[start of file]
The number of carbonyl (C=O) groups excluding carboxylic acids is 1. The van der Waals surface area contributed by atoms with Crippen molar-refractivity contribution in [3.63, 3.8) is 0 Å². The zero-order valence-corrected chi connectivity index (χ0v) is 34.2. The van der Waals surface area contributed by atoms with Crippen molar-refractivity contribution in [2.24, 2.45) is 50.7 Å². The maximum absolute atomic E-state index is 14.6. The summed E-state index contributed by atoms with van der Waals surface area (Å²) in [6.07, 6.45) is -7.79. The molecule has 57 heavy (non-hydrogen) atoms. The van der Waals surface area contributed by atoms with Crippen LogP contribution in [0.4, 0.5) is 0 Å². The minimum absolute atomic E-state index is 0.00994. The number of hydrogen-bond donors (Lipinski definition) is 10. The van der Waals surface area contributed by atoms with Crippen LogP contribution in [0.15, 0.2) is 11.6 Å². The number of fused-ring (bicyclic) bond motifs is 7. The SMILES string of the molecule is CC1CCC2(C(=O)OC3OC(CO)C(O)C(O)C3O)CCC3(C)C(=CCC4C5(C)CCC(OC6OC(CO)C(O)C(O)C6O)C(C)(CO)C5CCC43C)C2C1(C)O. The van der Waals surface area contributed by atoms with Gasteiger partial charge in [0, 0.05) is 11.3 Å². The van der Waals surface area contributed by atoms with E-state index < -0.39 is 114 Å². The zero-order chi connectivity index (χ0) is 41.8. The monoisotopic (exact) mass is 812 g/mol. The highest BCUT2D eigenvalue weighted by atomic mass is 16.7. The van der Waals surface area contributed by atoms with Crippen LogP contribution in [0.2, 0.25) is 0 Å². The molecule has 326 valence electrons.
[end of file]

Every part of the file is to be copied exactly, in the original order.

The number of carbonyl (C=O) groups excluding carboxylic acids is 1. The van der Waals surface area contributed by atoms with Crippen molar-refractivity contribution in [3.63, 3.8) is 0 Å². The zero-order valence-corrected chi connectivity index (χ0v) is 34.2. The van der Waals surface area contributed by atoms with Crippen molar-refractivity contribution in [2.24, 2.45) is 50.7 Å². The maximum absolute atomic E-state index is 14.6. The summed E-state index contributed by atoms with van der Waals surface area (Å²) in [6.07, 6.45) is -7.79. The molecule has 57 heavy (non-hydrogen) atoms. The van der Waals surface area contributed by atoms with Crippen LogP contribution in [0.4, 0.5) is 0 Å². The minimum absolute atomic E-state index is 0.00994. The number of hydrogen-bond donors (Lipinski definition) is 10. The van der Waals surface area contributed by atoms with Crippen LogP contribution in [0.15, 0.2) is 11.6 Å². The number of fused-ring (bicyclic) bond motifs is 7. The SMILES string of the molecule is CC1CCC2(C(=O)OC3OC(CO)C(O)C(O)C3O)CCC3(C)C(=CCC4C5(C)CCC(OC6OC(CO)C(O)C(O)C6O)C(C)(CO)C5CCC43C)C2C1(C)O. The van der Waals surface area contributed by atoms with Gasteiger partial charge in [0, 0.05) is 11.3 Å². The van der Waals surface area contributed by atoms with E-state index < -0.39 is 114 Å². The zero-order chi connectivity index (χ0) is 41.8. The monoisotopic (exact) mass is 812 g/mol. The highest BCUT2D eigenvalue weighted by atomic mass is 16.7. The van der Waals surface area contributed by atoms with Crippen LogP contribution in [0.2, 0.25) is 0 Å². The molecule has 326 valence electrons.